Coastal Resilience in the Southeast: Science, Policies, and Programs Furthering Local Resilience Goals
The Environmental and Energy Study Institute (EESI) invites you to a briefing on initiatives that are helping protect Southeast ecosystems and communities from erosion, storms, and other coastal hazards. The briefing will showcase nature-based solutions that can protect human lives and property from extreme weather and flooding while creating habitat for wildlife and supporting various coastal industries. These techniques can also be paired with traditional “gray” infrastructure to meet a greater variety of planning needs.
The panelists will describe the collaborative process between federal, state, and local stakeholders in collecting, sharing, and acting on scientific data to inform policy decisions around adaptation, thereby helping communities define and achieve their resilience goals. These projects can serve as a model for other regions experiencing similar issues.
- Heidi StillerSouth Regional Director, Office for Coastal Management, National Oceanic and Atmospheric Administration (NOAA)
- Joanna WalczakSoutheast Regional Administrator, Florida Department of Environmental Protection
- Todd MillerExecutive Director, North Carolina Coastal Federation (NCCF)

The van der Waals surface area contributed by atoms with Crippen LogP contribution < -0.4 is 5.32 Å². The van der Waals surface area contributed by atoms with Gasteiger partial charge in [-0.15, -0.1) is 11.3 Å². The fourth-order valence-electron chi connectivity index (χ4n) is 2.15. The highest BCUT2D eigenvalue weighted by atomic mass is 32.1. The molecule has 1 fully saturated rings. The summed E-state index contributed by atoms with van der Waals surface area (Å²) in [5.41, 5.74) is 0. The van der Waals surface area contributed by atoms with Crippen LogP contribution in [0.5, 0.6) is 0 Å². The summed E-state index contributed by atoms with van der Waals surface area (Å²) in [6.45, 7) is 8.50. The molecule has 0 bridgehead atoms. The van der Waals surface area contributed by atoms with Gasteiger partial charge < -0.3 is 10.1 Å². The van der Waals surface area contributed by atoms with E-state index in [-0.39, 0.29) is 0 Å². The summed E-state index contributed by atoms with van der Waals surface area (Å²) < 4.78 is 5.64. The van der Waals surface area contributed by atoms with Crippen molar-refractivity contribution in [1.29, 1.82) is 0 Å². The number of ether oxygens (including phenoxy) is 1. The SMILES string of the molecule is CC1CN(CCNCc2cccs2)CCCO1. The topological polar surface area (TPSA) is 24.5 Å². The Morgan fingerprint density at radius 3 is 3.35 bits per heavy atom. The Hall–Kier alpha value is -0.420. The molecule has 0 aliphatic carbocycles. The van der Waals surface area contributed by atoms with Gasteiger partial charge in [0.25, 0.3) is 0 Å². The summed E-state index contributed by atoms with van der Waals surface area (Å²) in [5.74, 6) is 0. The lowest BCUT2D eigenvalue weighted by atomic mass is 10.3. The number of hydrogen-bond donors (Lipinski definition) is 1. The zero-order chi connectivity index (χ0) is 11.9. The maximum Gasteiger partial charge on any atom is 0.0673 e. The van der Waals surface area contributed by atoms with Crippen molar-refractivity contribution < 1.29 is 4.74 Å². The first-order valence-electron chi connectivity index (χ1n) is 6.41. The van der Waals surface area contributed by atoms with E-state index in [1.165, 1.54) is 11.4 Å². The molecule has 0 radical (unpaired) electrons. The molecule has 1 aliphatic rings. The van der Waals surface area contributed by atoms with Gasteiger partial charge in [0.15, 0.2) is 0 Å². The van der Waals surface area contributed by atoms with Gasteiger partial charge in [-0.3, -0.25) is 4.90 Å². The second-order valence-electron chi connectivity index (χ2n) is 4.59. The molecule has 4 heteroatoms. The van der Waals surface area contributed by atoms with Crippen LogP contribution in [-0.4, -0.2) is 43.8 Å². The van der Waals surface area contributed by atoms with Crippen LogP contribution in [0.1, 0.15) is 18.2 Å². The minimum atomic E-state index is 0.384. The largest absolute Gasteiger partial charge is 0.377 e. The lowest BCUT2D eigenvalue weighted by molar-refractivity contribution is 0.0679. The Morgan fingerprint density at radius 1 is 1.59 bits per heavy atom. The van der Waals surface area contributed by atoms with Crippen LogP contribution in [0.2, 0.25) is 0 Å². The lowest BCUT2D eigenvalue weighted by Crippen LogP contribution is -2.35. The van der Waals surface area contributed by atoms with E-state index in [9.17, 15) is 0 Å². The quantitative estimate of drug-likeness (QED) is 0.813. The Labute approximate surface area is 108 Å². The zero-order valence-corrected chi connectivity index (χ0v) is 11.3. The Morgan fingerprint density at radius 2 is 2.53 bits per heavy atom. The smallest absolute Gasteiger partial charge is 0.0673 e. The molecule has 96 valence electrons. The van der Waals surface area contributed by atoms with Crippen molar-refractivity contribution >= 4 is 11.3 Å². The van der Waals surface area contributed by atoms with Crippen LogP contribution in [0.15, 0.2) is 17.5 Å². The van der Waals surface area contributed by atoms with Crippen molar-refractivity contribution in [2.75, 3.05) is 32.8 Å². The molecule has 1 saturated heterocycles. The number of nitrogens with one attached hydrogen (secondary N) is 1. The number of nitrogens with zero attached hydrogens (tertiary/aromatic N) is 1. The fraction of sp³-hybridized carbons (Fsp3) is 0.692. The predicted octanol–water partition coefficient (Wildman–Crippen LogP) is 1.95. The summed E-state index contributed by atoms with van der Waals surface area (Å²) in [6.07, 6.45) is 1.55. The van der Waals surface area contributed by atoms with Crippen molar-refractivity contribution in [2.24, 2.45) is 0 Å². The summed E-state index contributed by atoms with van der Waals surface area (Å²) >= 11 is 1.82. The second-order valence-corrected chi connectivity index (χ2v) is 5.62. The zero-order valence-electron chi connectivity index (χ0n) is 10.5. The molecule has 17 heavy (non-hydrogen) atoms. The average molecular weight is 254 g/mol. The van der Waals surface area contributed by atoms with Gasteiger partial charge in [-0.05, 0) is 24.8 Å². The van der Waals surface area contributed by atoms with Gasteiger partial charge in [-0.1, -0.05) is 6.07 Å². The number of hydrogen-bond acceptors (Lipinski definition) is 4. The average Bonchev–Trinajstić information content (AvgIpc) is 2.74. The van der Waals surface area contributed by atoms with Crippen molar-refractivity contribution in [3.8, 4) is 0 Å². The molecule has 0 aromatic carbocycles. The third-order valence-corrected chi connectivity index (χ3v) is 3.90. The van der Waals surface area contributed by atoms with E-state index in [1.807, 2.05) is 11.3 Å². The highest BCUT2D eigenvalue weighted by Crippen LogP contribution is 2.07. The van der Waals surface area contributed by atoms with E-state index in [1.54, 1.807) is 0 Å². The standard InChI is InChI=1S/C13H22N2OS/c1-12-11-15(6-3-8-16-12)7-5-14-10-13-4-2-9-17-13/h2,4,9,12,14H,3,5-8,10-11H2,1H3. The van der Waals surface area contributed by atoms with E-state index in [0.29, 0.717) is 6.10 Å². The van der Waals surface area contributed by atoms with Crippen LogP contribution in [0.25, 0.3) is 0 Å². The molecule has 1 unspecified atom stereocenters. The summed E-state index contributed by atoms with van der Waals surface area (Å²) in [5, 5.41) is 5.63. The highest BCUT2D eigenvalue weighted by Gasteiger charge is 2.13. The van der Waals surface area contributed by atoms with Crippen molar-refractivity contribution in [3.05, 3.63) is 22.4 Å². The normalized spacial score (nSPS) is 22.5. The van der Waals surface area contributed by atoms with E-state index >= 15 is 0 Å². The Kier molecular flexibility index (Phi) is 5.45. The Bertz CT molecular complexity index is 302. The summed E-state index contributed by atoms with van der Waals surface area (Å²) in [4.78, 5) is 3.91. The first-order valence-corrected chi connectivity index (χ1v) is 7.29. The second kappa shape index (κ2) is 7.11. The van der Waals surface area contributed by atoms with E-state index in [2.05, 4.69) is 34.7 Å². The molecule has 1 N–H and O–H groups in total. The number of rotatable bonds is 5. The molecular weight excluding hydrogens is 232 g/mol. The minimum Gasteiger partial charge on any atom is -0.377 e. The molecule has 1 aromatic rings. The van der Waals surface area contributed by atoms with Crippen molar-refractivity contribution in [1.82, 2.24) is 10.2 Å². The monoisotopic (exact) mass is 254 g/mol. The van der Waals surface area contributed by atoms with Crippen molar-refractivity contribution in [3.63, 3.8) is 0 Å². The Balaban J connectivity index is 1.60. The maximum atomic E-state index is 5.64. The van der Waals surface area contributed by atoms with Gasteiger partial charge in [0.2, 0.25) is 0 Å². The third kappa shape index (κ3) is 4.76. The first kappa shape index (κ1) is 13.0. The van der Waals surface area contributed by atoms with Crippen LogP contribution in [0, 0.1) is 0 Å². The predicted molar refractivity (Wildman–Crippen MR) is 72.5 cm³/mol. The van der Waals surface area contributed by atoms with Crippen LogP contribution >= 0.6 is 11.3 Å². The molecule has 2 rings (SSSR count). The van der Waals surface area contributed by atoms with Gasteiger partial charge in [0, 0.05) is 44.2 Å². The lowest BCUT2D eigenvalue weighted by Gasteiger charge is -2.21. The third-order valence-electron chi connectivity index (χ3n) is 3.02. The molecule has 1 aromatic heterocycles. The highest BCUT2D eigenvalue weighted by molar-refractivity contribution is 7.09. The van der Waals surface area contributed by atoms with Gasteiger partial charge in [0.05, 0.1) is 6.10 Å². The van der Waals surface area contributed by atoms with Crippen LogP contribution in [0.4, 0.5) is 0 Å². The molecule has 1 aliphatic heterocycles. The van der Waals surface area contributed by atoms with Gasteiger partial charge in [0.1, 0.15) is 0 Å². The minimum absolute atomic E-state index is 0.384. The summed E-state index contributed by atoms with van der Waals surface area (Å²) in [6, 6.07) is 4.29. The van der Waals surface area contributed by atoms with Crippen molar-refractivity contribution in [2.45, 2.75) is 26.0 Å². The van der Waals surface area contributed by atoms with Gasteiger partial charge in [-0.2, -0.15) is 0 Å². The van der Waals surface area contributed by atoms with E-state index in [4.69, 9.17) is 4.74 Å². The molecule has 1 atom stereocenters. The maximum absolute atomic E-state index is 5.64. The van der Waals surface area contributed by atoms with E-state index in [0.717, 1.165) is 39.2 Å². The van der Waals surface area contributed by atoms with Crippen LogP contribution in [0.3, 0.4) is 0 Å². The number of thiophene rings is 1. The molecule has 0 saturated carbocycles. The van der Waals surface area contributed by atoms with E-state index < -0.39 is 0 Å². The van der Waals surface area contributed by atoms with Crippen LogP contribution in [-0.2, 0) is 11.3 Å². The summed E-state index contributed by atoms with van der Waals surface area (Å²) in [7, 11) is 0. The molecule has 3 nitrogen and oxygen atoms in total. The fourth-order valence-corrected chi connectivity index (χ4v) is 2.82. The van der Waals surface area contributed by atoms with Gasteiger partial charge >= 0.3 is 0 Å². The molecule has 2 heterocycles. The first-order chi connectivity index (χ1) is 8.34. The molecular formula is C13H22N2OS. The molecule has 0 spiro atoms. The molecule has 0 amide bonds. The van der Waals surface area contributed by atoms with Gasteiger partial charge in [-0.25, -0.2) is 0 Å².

- Skip StilesExecutive Director, Wetlands Watch
Ms. Stiller will discuss how NOAA supports resilience projects in the area and NOAA’s Digital Coast, which provides a variety of coastal data, as well as the tools, training, and information needed to make that data truly useful to communities on the ground.
Ms. Walczak will discuss the unique ability of coral reefs to protect Florida communities in wide areas of the Atlantic Coast from storm damage, and the federal, state, and local efforts to protect and revive those corals.
Mr. Miller will highlight NCCF’s extensive work installing living shorelines throughout North Carolina’s coast. He will further discuss efforts to create community buy-in from various stakeholders and private landowners to complete these projects.
Mr. Stiles will discuss work with local governments to adapt to sea level rise and the regulatory and policy regimes that help (or hinder) implementation of community adaptation and nature-based solutions along Virginia’s coast.
Southeast communities have been devastated by large storms in recent years. As state and local governments rebuild and prepare for the next hurricane season, this briefing aims to provide a sample of tools, policies, and programs along the coast that are helping communities and their environments become more resilient.
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